A "surge" in distributed denial of service (DDoS) attacks designed to cripple customer networks has been blamed on the growing availability of cheap and even free DDoS tools.
According to DDoS mitigation vendor Corero Network Security, DDoS attack attempts surged in the second quarter, with its customers experiencing an average of 4.5 attacks per day in Q2, up 32 per cent on Q1.
Cybercriminals are also launching more short-duration, sub-saturating attacks because they are more difficult to defeat, Corero's research found.
Corero said the rise in attacks was "generally not surprising at all".
"DDoS attack tools are cheap (in many cases free) to obtain, easy to launch and are most often executed with complete anonymity and can be driven by a wide range of motivations," the report stated.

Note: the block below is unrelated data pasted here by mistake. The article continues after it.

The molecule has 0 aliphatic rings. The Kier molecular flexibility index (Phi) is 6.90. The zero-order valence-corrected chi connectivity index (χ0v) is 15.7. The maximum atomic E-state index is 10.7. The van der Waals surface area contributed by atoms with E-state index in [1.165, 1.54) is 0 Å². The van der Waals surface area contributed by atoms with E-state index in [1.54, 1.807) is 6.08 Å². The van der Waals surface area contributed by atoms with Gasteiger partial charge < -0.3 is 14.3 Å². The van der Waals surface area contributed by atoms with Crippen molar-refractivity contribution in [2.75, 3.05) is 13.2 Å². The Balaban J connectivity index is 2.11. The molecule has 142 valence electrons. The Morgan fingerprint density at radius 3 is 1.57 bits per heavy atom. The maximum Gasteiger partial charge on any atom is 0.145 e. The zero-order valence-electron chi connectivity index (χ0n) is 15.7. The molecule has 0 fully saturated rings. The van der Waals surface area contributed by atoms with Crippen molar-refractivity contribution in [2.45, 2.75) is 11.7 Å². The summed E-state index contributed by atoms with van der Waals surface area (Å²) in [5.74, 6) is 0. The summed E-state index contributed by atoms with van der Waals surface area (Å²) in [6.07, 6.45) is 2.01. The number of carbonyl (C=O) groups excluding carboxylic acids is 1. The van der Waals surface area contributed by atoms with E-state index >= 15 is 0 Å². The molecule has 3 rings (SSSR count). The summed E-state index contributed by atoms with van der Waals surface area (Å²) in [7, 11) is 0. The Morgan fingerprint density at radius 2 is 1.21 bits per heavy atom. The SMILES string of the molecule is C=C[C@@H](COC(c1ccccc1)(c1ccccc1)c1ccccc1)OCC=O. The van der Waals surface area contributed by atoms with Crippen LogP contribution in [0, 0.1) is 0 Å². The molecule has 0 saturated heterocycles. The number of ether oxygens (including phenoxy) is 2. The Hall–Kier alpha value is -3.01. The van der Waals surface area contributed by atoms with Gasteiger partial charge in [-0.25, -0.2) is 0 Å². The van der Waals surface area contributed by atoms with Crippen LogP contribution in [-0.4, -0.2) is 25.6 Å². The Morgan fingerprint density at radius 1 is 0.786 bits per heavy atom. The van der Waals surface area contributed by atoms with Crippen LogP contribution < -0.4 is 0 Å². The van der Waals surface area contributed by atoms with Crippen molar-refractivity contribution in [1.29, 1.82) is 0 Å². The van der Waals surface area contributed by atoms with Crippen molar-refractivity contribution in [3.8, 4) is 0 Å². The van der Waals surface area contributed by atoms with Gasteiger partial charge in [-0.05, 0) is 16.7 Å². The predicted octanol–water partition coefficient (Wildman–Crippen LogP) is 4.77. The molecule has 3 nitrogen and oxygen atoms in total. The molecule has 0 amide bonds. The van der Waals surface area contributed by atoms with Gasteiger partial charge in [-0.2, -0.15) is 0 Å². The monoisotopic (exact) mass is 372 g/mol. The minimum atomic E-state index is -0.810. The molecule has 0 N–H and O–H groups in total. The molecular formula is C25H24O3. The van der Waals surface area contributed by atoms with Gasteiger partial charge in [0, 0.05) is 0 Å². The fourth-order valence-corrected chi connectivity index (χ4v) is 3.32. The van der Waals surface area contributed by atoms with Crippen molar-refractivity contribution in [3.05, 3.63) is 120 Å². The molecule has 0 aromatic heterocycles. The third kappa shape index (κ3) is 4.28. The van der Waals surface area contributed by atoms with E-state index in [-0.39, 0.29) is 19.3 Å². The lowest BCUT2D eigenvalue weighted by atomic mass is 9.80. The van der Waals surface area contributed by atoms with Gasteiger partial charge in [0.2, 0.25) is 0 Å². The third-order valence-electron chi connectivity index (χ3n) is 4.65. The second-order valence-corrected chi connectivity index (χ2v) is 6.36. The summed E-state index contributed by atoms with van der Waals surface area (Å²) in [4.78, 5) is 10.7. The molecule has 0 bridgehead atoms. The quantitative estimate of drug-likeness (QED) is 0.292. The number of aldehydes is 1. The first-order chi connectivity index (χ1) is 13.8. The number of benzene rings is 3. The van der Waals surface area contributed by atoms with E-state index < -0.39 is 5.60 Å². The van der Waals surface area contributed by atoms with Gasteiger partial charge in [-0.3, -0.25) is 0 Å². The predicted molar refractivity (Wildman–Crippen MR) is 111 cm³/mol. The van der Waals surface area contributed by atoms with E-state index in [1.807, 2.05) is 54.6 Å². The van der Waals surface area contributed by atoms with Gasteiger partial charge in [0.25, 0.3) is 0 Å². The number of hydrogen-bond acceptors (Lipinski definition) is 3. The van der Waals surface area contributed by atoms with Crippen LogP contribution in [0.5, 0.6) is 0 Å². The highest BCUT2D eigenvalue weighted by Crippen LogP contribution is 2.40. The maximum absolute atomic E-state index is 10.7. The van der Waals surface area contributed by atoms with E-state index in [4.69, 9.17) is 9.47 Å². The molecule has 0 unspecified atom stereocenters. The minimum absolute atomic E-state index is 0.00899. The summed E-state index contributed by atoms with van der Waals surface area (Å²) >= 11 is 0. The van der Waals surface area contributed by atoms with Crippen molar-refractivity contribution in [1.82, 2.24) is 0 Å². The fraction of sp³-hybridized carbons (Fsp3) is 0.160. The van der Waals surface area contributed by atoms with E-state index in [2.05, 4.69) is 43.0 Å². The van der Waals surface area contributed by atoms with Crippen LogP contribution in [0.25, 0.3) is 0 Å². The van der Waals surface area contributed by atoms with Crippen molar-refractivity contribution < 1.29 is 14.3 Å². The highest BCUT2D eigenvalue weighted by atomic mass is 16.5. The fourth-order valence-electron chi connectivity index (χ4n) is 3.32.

Attackers are using DDoS attacks to either disrupt business operations or access sensitive corporate information, Corero said.
According to the report, the vast majority of attacks on Corero customers were less than 1Gbps in the first half, with more than 95 per cent of attacks lasting for 30 minutes or less.
"As attackers look for new ways to leverage DDoS attacks, they have realised that short-duration sub-saturating attacks are more difficult to defeat, particularly in carrier or service provider network environments that leverage coarse sampling detection techniques and centralised scrubbing centre," Corero said.
According to market watcher Infonetics Research, sales of DDoS prevention appliances hit $110m (£72.5m) in Q3 2014.
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